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Old 04-20-2012, 12:09 AM   #23
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That will give you the greatest convection and cooling power. Right now you're wasting energy, because the coolest air just sits at the bottom of the freezer, never moving since warmer air (from the top) is getting pulled, pushed to the top, and then falling through relatively warmer air back to the freezer. That's a bit of a simplification/exaggeration, but it seems pretty intuitive that to get the fullest flow of air, you want the stuff at the bottom of the freezer to get pulled to the top of the chamber.
I understand pulling the cold air to the top of the chamber, but he's suggesting pulling out the cold air from the bottom and putting it back into the freezer section. That sounds counter intuitive to me.
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Old 04-20-2012, 12:22 AM   #24
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What he's suggesting is that you need a path for air to flow. When you push air into a chamber, you need somewhere for that air to go, or or it's like putting air in a tire. You're just creating air pressure which is most likely just pushing your cold air out of every crack that it can find. Convection alone is almost non-existent in your chambers unless your fans aren't running, also. The fans mix everything up quite well on their own, so nothing is really settling.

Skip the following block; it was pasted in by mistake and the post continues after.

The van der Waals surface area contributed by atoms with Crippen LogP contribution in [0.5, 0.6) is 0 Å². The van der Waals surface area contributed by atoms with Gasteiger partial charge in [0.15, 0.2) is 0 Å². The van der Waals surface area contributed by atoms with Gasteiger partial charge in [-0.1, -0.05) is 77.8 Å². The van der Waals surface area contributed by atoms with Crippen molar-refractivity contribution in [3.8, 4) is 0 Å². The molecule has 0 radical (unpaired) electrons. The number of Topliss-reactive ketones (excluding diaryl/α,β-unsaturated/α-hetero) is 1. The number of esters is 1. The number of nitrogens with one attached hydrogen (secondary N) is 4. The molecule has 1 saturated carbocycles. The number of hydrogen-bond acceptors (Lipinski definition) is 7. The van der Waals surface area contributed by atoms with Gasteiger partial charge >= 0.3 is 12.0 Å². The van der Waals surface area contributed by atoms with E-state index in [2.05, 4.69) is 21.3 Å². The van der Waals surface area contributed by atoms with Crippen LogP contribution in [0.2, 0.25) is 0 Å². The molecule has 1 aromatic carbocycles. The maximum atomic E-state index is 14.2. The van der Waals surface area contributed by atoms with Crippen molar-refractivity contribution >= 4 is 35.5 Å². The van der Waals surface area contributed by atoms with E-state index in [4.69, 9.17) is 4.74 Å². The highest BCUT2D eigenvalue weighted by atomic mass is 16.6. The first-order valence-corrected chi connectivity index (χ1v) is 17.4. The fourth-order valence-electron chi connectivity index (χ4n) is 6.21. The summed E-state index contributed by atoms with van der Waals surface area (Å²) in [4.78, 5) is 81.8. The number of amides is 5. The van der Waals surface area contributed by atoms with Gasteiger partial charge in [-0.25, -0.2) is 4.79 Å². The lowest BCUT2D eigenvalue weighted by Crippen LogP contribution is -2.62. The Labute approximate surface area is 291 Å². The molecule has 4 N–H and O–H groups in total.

Ideally, you want to be able to push cold air in while giving a path for the warmer air to go back to the freezer to re-chill.

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Old 04-20-2012, 12:27 AM   #25
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What he's suggesting is that you need a path for air to flow. When you push air into a chamber, you need somewhere for that air to go, or or it's like putting air in a tire. You're just creating air pressure which is most likely just pushing your cold air out of every crack that it can find. Convection alone is almost non-existent in your chambers unless your fans aren't running, also. The fans mix everything up quite well on their own, so nothing is really settling.

Ideally, you want to be able to push cold air in while giving a path for the warmer air to go back to the freezer to re-chill.
Yeah, I understand that, I was just confused why he thought I should I remove the air from the bottom of the chamber instead of from the top. I could easily just change the direction of one of the fans for the left section to get the kind of air flow you're talking about. His suggestion would require me to add a tube the left the section which would take up valuable real estate.
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Old 04-20-2012, 12:36 AM   #26